The statistics are somewhat staggering. According to recent assessment tests, only 7 percent of eighth-graders nationwide can name the three branches of government. Only a third can name a single United States Supreme Court justice, and among high school seniors, less than one-fifth can explain how citizen participation benefits democracy.
These numbers don’t bode well for the making of an informed citizenry, and Sandra Day O’Connor finds them more than a bit disconcerting. “Our society at present suffers from an alarming degree of public ignorance when it comes to the way our government is structured and how it works,” said the U.S. Supreme Court associate justice who retired from the bench in 2006.
The first woman appointed to the Supreme Court, O’Connor served for 25 years.
“Less than one-third of eighth-graders can identify the historical purpose of the Declaration of Independence,” she added, “and it’s right there in the title.” O’Connor spoke to a nearly packed house at UC Santa Barbara on Saturday, May 10. Her talk, “Educating for Democracy in the Digital Age,” took place in Campbell Hall. It was free and open to the public.
A question-and-answer session followed, moderated by Clark Roof, the J.F. Rowny Professor of Religion and Society at UCSB and director of the campus’s Walter H. Capps Center for the Study of Ethics, Religion, and Public Life. The Capps Center sponsored O’Connor’s visit.
“It was a fabulous opportunity for UCSB and the community to have Justice O’Connor with us,” said Roof. “Her depth of judicial experience gives her an unusual historical perspective on the Supreme Court, which she shared with us. Plus, her more recent commitment to civics education through the iCivics organization she founded is inspiring as she seeks to teach civics in a digital age. Many of us who heard her or exchanged views with her in the question-and-answer period will remember the moment.”
Civics, O’Connor argued, is the long-term solution to preserving an independent judiciary and to maintaining a robust constitutional democracy. “We have to do better,” she said, referring to civics education in the elementary and secondary grades. “While the seeds of that ignorance are planted in the earliest years of a child’s education, too often it’s left unaddressed all the way through college and even graduate school.”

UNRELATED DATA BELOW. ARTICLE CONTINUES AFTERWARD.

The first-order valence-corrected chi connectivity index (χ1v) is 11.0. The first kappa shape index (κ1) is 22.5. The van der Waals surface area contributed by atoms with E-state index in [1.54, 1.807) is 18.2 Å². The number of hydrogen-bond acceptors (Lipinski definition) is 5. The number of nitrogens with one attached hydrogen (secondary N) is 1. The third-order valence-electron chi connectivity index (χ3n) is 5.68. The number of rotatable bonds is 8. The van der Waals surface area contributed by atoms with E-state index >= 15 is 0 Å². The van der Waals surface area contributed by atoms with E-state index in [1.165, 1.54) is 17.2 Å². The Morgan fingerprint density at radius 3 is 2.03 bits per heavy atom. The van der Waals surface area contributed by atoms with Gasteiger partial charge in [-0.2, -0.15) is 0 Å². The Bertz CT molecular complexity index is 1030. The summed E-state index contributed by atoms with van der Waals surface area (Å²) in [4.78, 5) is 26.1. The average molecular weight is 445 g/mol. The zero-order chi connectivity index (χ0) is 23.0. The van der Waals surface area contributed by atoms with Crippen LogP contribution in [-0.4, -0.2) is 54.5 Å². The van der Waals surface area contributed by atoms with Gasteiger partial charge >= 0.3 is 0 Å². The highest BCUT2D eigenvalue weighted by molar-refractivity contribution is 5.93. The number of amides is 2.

Since her retirement, O’Connor has made it her mission to bring back civics education. Working with experts in law, education and technology, she helped create iCivics, a web-based education project that offers an array of free interactive games and activities for students. The games place students in different civic roles and give them an opportunity to address real-world problems and issues.
Rooted in clear learning objectives and integrated with lesson plans and support material, iCivics enables students to gain foundational knowledge about democracy, how it works and how it can be used to solve actual challenges that they might face.
The project has received the American Library Association’s award for the Best Websites for Teaching & Learning. The award recognizes websites that foster qualities of innovation and creativity, active participation and collaboration.
“It’s an exciting resource that includes video games, lesson plans and online simulations for student engagement,” O’Connor explained. “And this, I must say, is the most important work I’ve done.”
According to O’Connor, 6 million students visited the site in 2011, and three years later more than 65,000 teachers are registered on iCivics. “For young students in elementary and junior high school, one of the best ways to educate them is by embracing the digital age. Technology can be used effectively to help students learn to be better citizens, and to engage in civil discourse,” she said.
“Democracy is a sustained conversation among our citizens — how best to govern ourselves,” O’Connor continued. “But people can’t effectively participate in that discussion if they aren’t somewhat fluent in the topic.” The public school system has to prepare young people to become knowledgeable citizens to ensure that our democracy will progress and function as it should with vibrancy and intelligence, she said.
“Not everyone is going to grow up to be a Bill Gates or a Sheryl Sandberg, but everyone is going to grow up to be a citizen,” O’Connor commented. “And by design, government and our democratic process belong to each and every one of us as citizens. For our system of government – our democracy — to endure, we have to be sure our population is well informed and prepared to face some tough challenges.”
Noting that democracy “is not a spectator sport,” O’Connor referenced Thomas Jefferson’s notion that our government is not of the majority, but rather of those who participate. “And developing the leaders of tomorrow takes patience, passion, resources and civics education,” O’Connor said. “So much is riding on our success and failure. We want to secure our democracy for generations to come.”